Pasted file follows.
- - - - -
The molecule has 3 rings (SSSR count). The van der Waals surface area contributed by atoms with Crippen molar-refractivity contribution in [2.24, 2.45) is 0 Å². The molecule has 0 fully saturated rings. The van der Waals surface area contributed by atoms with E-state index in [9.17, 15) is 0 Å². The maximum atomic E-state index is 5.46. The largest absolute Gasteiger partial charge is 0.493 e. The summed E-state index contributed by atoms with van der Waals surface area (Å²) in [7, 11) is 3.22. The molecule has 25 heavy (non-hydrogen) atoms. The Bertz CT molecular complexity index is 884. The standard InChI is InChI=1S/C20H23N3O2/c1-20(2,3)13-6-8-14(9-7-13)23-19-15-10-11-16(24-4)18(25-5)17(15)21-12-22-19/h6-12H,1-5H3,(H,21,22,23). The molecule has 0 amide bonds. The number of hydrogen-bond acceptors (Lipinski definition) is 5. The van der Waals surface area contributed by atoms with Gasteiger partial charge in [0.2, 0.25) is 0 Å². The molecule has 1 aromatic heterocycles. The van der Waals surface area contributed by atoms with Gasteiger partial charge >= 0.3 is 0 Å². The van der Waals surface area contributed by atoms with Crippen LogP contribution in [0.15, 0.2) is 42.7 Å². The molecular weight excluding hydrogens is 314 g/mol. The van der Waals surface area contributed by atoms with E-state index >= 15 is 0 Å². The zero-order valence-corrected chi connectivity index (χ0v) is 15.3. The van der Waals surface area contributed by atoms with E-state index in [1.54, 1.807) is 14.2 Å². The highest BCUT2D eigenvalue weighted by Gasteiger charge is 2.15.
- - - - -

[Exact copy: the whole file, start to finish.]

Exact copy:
The molecule has 3 rings (SSSR count). The van der Waals surface area contributed by atoms with Crippen molar-refractivity contribution in [2.24, 2.45) is 0 Å². The molecule has 0 fully saturated rings. The van der Waals surface area contributed by atoms with E-state index in [9.17, 15) is 0 Å². The maximum atomic E-state index is 5.46. The largest absolute Gasteiger partial charge is 0.493 e. The summed E-state index contributed by atoms with van der Waals surface area (Å²) in [7, 11) is 3.22. The molecule has 25 heavy (non-hydrogen) atoms. The Bertz CT molecular complexity index is 884. The standard InChI is InChI=1S/C20H23N3O2/c1-20(2,3)13-6-8-14(9-7-13)23-19-15-10-11-16(24-4)18(25-5)17(15)21-12-22-19/h6-12H,1-5H3,(H,21,22,23). The molecule has 0 amide bonds. The number of hydrogen-bond acceptors (Lipinski definition) is 5. The van der Waals surface area contributed by atoms with Gasteiger partial charge in [0.2, 0.25) is 0 Å². The molecule has 1 aromatic heterocycles. The van der Waals surface area contributed by atoms with Gasteiger partial charge >= 0.3 is 0 Å². The van der Waals surface area contributed by atoms with Crippen LogP contribution in [0.15, 0.2) is 42.7 Å². The molecular weight excluding hydrogens is 314 g/mol. The van der Waals surface area contributed by atoms with E-state index >= 15 is 0 Å². The zero-order valence-corrected chi connectivity index (χ0v) is 15.3. The van der Waals surface area contributed by atoms with E-state index in [1.54, 1.807) is 14.2 Å². The highest BCUT2D eigenvalue weighted by Gasteiger charge is 2.15.